European stocks fell for a third day as investors continued to shun the region on concern the sovereign debt crisis will harm economic growth.
E.ON AG and RWE AG dropped more than 2 percent after Germany proposed new levies on the nuclear power industry to increase government revenue. BP Plc tumbled to a 14-month low as the U.S. promised a full investigation into the company’s oil spill. Tesco Plc fell 2.4 percent after announcing Chief Executive Officer Terry Leahy will retire. Spain’s benchmark IBEX 35 plunged to its lowest level in 14 months.
The benchmark Stoxx Europe 600 Index declined 1.1 percent to 240.06, as 18 out of 19 industry groups retreated. The Stoxx 600 has slumped 12 percent from this year’s high on April 15 as credit rating downgrades for Spain, Portugal and Greece triggered concern some European nations will struggle to fund their deficits. The scale of the U.K.’s fiscal challenge is “formidable,” Fitch Ratings said today, fanning concern that the crisis may spread to the region’s largest economies.
“There’s clearly a very unstable situation” with the global economy, said Richard Jeffrey, the chief investment officer at Cazenove Capital Management in London, which manages $22 billion. “We’ve seen what everyone has grabbed on to as a ‘V’ shaped recovery. But is that ‘V’ shape simply a reflection of what happened in the past? Does it tell us about the future or is it rather flatter?”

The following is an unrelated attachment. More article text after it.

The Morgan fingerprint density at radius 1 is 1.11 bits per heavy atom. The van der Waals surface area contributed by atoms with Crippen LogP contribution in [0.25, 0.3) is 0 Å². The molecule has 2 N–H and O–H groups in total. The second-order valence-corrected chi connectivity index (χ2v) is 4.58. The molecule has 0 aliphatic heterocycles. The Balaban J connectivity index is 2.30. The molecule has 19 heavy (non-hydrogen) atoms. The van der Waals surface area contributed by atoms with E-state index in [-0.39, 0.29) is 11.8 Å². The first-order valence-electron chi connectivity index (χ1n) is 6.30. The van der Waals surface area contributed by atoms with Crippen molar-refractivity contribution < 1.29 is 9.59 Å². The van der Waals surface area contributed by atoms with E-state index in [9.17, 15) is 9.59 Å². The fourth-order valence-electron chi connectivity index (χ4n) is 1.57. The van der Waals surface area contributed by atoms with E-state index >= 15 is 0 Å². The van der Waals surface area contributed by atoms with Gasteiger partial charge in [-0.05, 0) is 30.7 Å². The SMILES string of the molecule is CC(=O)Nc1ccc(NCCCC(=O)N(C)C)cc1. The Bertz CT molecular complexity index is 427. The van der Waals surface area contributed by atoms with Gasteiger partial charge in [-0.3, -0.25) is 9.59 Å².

International views of the European Union have declined sharply. More than half of respondents in a Bloomberg survey believe the EU offers the worst investment opportunities, up from a third who said so in January, when Europe also ranked at the bottom.
Fitch said the U.K. needs to accelerate plans to reduce its budget deficit. The warning came one day after Prime Minister David Cameron told Britons to expect years of spending cuts, while the European Union pledged tougher sanctions on governments that break deficit rules.
The U.S. has supplanted China and Brazil as the most attractive market, with investors betting money on President Barack Obama’s stewardship of the U.S. economy, according to a global quarterly poll of investors and analysts who are Bloomberg subscribers.
The American economic recovery is “moderate-paced,” given the depth of the recession, and the unemployment rate is likely to stay high “for a while,” Federal Reserve Chairmen Ben S. Bernanke said last night in Washington. Employers in the U.S. hired fewer workers in May than forecast and Americans dropped out of the labor force, showing a lack of confidence in the recovery, the Labor Department said June 4.
Spain’s IBEX 35 Index declined 1.4 percent to its lowest in more than 13 months. The extra yield investors demand to hold 10-year Spanish bonds over German bunds widened eight basis points.
Michael Dicks, head of research at Barclays Wealth, said he expects some parts of Europe to experience a double-dip recession.
“In parts of Europe almost for sure,” Dicks said in an interview with Bloomberg Television today. “Spain’s right on the cusp so quite likely it will double dip.”
Global tracked equity funds absorbed about $1.5 billion in the week ended June 2, helped by inflows to European stocks as investors speculated that Germany’s exports will benefit from the euro’s declines, EPFR Global said. European stocks funds received some $1.46 billion, helping overall equity funds halt redemptions of more than $20 billion in the previous week, EPFR said in an e-mailed statement.
Exports from Germany, Europe’s largest economy, declined in April after surging the most in 18 years in March.